We awoke to a lovely blue sky. Special treat today - a shower in the motorhome. The boiler is fired up and the water temperature set to 60˚C. The theory being that with only about ten litres of hot water available, to have it extra hot means it requires more dilution with cold water, and therefore two showers out if the same tank of hot water become more of a reality.
Scrubbed up and fed, I ditched the grey water then ran the engine for a little while as the meter was showing the leisure battery was down about one third and I wanted to top it up.
The heat was very noticeable when we opened the habitation door, so it looked as if it was going to be a pretty hot day.
The Chef made a pack-up and we took along a large carton of orange juice as well. The plan was to catch a bus to the Eastern side of The Rock and take a look at new territory, during which we would have our lunch.
Through the Border Control procedures again, then in to town where we quizzed a bus driver parked up at the bus station as to which bus we should catch. Well, two as it happened. A number 2 would take us to Europa Point at the southern tip of The Rock , and having returned back in to town, a number 8 would take us in an easterly direction up and along the Eastern coast of The Rock to Sandy Bay. Back home we'd probably let both services pass through the tunnel separating the two locations and make it a circular route, one clockwise, one anticlockwise, still they know best.
The queue for the number 2 bus was fairly busy, but fortunately we just managed to get on. Annoyingly the very helpful bus driver explained to us the advantages of, and thus sold us, two 'Hoppa' day tickets allowing us full access to the busses all day for the princely sum of £4.50. This meant that without realising it we had been sold the same ticket when we went to Morrisons AND paid again for the return trip, not realising we'd bought 'Hoppa' all day passes the first time.
We set off passing familiar landmarks we'd walked along yesterday, never mind the exercise did us good. Further down the road two young females got on with two young girls. Both kids had jam-jar-bottom glasses on, so I assumed they were sisters belonging to one of the women. They were badly behaved, crouching in the shopping trolley rack, and swinging on the adult grab handles for those who have to stand, rather than going and sitting down. It was very dangerous because if the driver had applied the brakes firmly they would have gone flying. In true modern mother tradition she kept telling them not to do this and not to do that, and what would happen if they persisted. Well needless to say the kids carried on doing just as they pleased because the mother was all talk - and the kids knew it.
On arrival at Europa Point we went for a wander around. It was a nice area with a large play park for young children, historical gun emplacements and of all things - a mosque. I suppose it is located there because Muslim North Africa can be seen in the distance. The fitting thing is that whilst they kneel and bow to face Mecca, their bums are pointing towards Spain.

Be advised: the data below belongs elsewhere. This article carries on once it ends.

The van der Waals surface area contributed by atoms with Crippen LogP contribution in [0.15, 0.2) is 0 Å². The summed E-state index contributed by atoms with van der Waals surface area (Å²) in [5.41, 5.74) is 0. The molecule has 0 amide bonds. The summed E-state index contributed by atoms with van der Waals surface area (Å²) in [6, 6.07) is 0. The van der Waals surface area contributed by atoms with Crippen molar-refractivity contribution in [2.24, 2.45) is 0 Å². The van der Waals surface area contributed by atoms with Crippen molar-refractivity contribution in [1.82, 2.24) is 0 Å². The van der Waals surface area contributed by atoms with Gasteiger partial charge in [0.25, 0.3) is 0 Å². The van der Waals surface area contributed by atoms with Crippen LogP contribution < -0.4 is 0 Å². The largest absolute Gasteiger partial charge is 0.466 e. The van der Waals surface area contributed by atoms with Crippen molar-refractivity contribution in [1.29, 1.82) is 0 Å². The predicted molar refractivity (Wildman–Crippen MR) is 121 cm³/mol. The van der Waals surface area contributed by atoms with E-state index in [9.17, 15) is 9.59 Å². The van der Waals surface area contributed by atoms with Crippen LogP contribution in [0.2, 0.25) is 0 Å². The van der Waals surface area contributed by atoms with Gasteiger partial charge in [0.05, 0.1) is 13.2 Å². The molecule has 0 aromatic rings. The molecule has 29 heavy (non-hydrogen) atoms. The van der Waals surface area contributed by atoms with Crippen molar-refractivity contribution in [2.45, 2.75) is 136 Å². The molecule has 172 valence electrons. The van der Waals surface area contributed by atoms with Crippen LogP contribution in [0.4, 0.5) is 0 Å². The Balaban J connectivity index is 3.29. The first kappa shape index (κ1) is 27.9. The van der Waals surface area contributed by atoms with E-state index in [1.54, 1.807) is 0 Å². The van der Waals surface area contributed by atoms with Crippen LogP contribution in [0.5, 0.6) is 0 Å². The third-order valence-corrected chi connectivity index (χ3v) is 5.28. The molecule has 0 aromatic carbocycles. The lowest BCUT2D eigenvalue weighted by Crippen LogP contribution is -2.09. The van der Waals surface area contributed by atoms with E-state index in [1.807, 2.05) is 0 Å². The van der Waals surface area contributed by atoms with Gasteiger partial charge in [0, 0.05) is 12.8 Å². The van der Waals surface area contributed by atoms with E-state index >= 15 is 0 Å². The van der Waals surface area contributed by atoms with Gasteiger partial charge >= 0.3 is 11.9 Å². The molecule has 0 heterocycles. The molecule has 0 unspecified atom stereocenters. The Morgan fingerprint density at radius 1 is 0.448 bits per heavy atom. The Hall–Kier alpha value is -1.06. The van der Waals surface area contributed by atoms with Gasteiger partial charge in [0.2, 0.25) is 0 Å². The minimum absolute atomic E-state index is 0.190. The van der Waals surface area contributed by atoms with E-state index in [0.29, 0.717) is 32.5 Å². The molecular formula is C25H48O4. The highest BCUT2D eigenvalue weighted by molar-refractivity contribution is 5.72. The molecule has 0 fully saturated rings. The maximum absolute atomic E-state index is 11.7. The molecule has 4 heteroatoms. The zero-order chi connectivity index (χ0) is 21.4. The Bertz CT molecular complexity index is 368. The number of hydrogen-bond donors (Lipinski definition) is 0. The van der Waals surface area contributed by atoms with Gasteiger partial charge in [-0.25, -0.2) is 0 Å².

There was also a monument to General Wjadystaw Sikorski, Prime Minister and Commander-in-Chief of the Polish Army in exile during WW11. He died near here in a flying accident on 4th July 1943.
We sat and had lunch before wandering round for a bit longer. It was starting to get busy with a lot of tour buses. There was a cruise ship in port when we got up so I assume lots of the guests onboard are doing 'Gib in Half a Day'.
Back in to town we went, ready to pick up our second bus a number 8, round to Sandy Bay which looked quite inviting on the tourist map. There was a lot of redevelopment going on along that coastline, so the journey wasn't very pretty.
Eventually we arrived at Sandy Bay and made our way downhill to the beach. Considering how few beaches there are on The Rock, and the fact that it is the end of term for kids and the holiday season, we were surprised to see just how quiet it was. It was impossible to even buy an ice cream, though it did have a lovely sandy beach. It reminded me of small bays we've been to in Cornwall. Needless to say it didn't take us long to decide it was time to make our way back in to town. Whilst waiting for the bus to arrive at the stop outside a small retirement complex, we were entertained by a mobile wheel clamping service who was trying to figure out how to clamp four scooters with just two clamps. His problem was partly solved when one of the miscreants turned up and paid his £60 fine on the spot, freeing up another clamp.
When we got to the edge of town we jumped off early as we could see the Frontier Crossing down the road. This saved us the walk back from town. I can see how those who have to make the crossing every day could very easily get fed up with going through the process.
No shopping required en-route so we were soon back at the marina complex. This evening has been very peaceful with lots of new neighbours as travellers tend to just stay overnight before moving on. We were entertained for about half an hour by a chap sat on a seat just down the way playing his accordion, that, added to the sunset made me conclude that there are worse places to spend time for just €12 a night.